Theoretical Ex-Rights Price (TERP) refers to the estimated future price of a stock when a company offers a rights issue, which allows existing shareholders to buy additional shares at discounted prices. It’s a formula used to calculate the probable new share price post the rights issue. The calculation considers the current stock price, the price of the new rights, and the ratio of existing stock to new rights.
The phonetics of the keyword “Theoretical Ex-Rights Price (TERP)” would be:Theoretical: [thee-uh-reh-ti-kal]Ex-Rights: [eks-rahyts]Price: [prahys]TERP: [t-er-p]
- Calculation of Ownership Value: TERP or Theoretical Ex-Rights Price is a formula used in financial valuation to calculate the theoretical price at which a shareholder can purchase a company’s shares immediately following a rights issue. This calculation maintains a shareholders’ percentage ownership value constant following the rights offering.
- Price Dilution: TERP is used to forecast price dilution associated with a new equity issuance, such as a rights offering, helping shareholders determine whether or not to subscribe to the rights offer. If the subscription price is below the TERP, existing shareholders might be incentivized to subscribe to the new offering to prevent dilution of their holdings.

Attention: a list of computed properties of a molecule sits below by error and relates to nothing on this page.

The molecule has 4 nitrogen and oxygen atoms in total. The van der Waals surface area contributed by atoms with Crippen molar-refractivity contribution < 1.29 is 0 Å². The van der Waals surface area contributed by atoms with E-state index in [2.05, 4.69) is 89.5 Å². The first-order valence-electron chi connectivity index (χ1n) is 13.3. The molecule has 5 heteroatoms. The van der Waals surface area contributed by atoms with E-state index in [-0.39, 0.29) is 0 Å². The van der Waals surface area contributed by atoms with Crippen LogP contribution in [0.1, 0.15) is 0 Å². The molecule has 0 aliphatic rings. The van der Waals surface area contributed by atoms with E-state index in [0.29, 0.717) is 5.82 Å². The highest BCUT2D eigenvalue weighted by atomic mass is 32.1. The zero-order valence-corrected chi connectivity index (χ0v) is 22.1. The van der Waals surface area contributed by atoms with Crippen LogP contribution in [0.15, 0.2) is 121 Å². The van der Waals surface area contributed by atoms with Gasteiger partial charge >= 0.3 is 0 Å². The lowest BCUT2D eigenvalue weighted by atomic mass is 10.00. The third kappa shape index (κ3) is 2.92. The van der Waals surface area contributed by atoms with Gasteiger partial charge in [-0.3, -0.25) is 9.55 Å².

- Investment Decision Tool: Apart from indicating possible dilution, TERP can also act as an investment decision tool. It can help investors compare the subscription price with the TERP, thereby assisting them in deciding whether to sell their rights on the open market, exercise their rights to buy additional shares, or let their current rights expire.
The Theoretical Ex-Rights Price (TERP) is a crucial concept in business and finance as it offers a theoretical fair value of a company’s stocks after a rights issue, which can help investors make more informed decisions. It’s calculated by taking into account the market price of the stock, the price of the rights issue, as well as the ratio of the rights issue. Significantly, understanding TERP allows investors to evaluate the true value of their stocks post rights issue and the impact of a rights issue on the company’s share price. Hence, it plays an essential role in investment decision-making and in preventing potential financial loss.